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Fearful newbie with ?'s Before I start...again

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  • Fearful newbie with ?'s Before I start...again

    Hi Everyone,
    I am a fan of this website, and been a long time lurker. I know plenty about nutrition and fitness, conventional and not. I am a firm believer that fat is good. My problem is in not being able to stay away from grains and carbs for long enough periods, even though I know I feel better when I don't eat grains/sugar.
    Long story short- I feel like crap. I don't need to lose weight, but I could stand to get leaner and stronger. I am tired of the constant cravings, the lethargy, the mind-fuzz, racing thoughts etc. brought on by sugar and carbs. I want to feel good. I'm hitting rock bottom. I need help. I struggle with depression, anxiety, and bulimia (in and out-and I don't know if bulimia causes depression or my anxiety and depression cause me to seek relief from food. Chicken/egg question but I am more able to control the eating disorder these days).

    My question relates to protein. ONe of the reasons I stopped living the primal lifestyle when I tried a couple years ago was because I was losing my mind with the numbers. I never quite got to the point where I was able to feel strong, or have enough energy even when I was working out grok style (not overdoing it, no chronic cardio) ANd..I gained weight and started feeling flabby despite a 1500-1700 calorie diet. It seems like to really do primal right, one has to become a counter-not just overall calories, but protein as well- because too much protein turns to glucose. Back then when I gained weight, even though my carbs were under 50, I was told it may be too much protein. I was maintaining 60-70% fat intake. I may not be exact on the numbers, but I just remember it always being a matter of such a delicate balance. Constantly checking calories, protein/fat content. Not just being able to go to the recipes section and eating a meal from there. After a while, the uncertainty, and the counting was driving me nuts. I stopped doing primal, went back to lean meats, some fat, still minimal carbs, and at least lost the flabby feeling and got my firmness back. But I feel crappy nevertheless in a different way.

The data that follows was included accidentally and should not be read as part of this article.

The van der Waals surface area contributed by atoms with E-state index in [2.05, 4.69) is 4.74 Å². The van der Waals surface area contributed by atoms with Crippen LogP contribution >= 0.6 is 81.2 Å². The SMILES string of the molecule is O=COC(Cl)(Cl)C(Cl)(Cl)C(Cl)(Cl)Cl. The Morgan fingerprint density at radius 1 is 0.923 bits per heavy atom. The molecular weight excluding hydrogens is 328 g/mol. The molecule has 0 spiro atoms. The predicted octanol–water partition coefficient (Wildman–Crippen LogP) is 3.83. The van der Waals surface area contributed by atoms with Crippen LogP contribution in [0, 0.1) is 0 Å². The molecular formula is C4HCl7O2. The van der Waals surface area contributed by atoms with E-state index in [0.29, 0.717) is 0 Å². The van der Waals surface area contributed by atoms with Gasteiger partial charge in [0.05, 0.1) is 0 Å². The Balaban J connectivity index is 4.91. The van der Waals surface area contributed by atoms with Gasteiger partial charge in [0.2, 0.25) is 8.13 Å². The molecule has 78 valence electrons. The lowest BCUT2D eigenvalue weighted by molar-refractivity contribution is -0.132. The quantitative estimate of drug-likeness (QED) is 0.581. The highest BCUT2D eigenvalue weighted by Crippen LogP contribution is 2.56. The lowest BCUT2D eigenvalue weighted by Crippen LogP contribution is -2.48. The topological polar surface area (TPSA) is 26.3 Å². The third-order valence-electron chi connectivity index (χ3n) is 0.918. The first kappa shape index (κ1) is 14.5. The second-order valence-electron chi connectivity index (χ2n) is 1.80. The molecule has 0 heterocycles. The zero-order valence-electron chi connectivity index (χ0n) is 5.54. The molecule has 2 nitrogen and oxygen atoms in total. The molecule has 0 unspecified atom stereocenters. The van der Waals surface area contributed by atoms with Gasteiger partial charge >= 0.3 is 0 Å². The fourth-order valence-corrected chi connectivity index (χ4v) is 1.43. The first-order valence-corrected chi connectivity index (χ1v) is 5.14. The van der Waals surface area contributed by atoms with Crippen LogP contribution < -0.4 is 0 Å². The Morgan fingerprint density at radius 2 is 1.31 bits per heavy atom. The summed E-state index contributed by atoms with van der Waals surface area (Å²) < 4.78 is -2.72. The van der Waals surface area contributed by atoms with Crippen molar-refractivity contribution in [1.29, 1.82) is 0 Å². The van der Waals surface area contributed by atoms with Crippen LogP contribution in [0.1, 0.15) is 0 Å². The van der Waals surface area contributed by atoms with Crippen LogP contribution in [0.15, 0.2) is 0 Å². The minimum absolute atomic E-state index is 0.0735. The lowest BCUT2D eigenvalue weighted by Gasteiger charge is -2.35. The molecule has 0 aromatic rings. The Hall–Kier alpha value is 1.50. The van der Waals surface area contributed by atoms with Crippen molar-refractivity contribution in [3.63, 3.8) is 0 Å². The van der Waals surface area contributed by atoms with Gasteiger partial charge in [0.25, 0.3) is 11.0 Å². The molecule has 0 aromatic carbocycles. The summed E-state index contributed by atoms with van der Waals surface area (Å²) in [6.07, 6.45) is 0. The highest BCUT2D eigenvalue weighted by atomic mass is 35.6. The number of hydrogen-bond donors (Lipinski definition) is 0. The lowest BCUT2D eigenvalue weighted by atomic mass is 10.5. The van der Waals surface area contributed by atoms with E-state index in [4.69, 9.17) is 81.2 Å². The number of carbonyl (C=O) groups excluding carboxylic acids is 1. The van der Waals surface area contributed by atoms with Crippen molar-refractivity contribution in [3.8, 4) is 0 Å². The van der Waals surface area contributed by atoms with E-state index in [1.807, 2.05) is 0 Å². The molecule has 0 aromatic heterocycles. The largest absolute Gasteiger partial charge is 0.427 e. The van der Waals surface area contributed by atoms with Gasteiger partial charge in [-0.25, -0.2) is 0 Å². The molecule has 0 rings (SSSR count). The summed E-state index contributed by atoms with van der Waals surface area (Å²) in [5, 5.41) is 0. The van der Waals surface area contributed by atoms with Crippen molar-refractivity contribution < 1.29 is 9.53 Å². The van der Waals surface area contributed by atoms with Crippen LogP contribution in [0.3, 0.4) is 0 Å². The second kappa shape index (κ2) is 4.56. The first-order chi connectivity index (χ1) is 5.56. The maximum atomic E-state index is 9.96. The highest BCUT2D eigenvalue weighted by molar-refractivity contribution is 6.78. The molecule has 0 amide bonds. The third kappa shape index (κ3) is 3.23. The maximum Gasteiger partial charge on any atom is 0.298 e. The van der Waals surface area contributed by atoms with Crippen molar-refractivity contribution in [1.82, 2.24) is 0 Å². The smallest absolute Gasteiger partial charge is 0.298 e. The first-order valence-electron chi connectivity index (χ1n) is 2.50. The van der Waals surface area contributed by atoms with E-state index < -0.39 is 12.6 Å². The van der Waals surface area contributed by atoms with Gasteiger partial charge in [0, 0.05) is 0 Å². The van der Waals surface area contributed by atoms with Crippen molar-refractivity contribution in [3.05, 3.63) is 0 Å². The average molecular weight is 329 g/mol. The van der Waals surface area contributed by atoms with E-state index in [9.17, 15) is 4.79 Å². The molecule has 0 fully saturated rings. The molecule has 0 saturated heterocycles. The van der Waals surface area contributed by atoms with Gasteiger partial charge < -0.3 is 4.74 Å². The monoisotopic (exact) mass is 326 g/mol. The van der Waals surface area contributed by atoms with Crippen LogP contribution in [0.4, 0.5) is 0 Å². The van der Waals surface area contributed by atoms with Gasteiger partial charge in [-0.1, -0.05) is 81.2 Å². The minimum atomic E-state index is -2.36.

Seriously...It's not supposed to be that difficult is it?? I get the book tomorrow-will there be an explanation of this in there? I see people on the forums saying "don't count calories", but yet it seems many people do. It almost seems like you have to.

    Can ya'll give me some pointers and advice on starting right? Right now I'm just fearful.

    THank you so much

    PS: I'm 41, 5'7'' and 132 pounds

  • #2
    A good goal to shoot for is one gram per pound of LEAN body weight (so it's probably less than 132 grams for you unless you have 0% body fat) of bodyweight per day for maitinance of muscle mass. Shoot for this if not trying to gain. You can go just a little lower to balance it out if you still think you're converting too much to glucose.

    You need a little more than 1 gram per pound for building muscle. You can shoot for 1.5 gams per pound of lean mass when shooting for a bit of gain, some may go as high as 2 grams depending on the intensity of their workouts.

    If trying to gain, I'd start with 1.5 grams per pound of lean mass, and if that doesn't seem to be doing it, raise the amount a little.